13 July 2012

"Coal torpedo"

A coal torpedo. This example was prepared as a model, with a partial coal dust coating and the plug left out. It was found in Jefferson Davis' office by Union General Edward Ripley when Union forces captured Richmond in April 1865.
The coal torpedo was a hollow iron casting filled with explosives and covered in coal dust, deployed by the Confederate Secret Service during the American Civil War, and intended for doing harm to Union steam transportation. When shoveled into the firebox amongst the coal, the resulting explosion would at the very least damage the boiler and render the engines inoperable. At worst, a catastrophic boiler explosion would kill crewmen, plus passengers, start a fire, perhaps, even sink the vessel.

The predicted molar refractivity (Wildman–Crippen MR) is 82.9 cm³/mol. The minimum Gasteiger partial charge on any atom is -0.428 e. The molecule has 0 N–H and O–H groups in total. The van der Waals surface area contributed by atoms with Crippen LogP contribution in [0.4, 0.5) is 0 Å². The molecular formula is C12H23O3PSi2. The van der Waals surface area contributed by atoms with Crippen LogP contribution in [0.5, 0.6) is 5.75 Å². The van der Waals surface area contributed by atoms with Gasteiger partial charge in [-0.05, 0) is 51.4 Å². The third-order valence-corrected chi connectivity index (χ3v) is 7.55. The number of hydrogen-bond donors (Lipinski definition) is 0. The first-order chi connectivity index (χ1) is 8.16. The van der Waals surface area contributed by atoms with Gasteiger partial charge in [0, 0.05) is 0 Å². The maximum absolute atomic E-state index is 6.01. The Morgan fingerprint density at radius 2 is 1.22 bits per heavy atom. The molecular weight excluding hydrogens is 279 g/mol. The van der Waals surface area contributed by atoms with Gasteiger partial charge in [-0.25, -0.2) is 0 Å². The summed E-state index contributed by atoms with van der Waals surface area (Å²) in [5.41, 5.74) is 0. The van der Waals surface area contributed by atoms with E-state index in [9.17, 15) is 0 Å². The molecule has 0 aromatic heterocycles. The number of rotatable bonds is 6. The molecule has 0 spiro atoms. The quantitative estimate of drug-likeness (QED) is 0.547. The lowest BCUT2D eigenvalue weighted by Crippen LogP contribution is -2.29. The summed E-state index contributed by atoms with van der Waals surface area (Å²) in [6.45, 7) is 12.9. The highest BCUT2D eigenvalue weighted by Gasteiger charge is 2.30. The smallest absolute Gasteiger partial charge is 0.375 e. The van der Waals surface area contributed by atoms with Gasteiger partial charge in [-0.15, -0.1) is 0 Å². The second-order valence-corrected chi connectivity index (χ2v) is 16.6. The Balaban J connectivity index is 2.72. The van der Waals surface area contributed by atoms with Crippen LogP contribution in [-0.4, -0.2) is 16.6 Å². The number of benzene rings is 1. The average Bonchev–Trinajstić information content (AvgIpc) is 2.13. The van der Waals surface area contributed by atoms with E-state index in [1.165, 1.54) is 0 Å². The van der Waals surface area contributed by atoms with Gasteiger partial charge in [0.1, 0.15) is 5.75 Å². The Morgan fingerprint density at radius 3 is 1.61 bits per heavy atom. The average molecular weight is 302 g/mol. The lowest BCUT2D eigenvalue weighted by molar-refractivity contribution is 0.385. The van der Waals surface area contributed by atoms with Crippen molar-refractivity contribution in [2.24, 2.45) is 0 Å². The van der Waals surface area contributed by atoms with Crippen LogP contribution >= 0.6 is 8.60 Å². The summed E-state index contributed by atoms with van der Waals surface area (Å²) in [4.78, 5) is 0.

More details at Wikipedia on the development and deployment of these devices (and a note that in the mid-nineteenth century the word "torpedo" was used for any booby trap or IED).  This part was interesting:
Courtenay[the inventor] had traveled to England in 1864 and remained there until 1867, trying to sell the "secret" of the coal torpedo to foreign governments... The Times in 1873 reported rumors that disreputable ship owners were purchasing coal torpedoes to put in their own ships as a form of insurance fraud, so that over-insured ships and cargo would sink while far out at sea, leaving no evidence. Other reports scoffed at the rumors... the reports stirred up popular interest in various supposed methods of sabotaging ships, and the coal torpedo even made an appearance in the short story, "That Little Square Box," by Arthur Conan Doyle...

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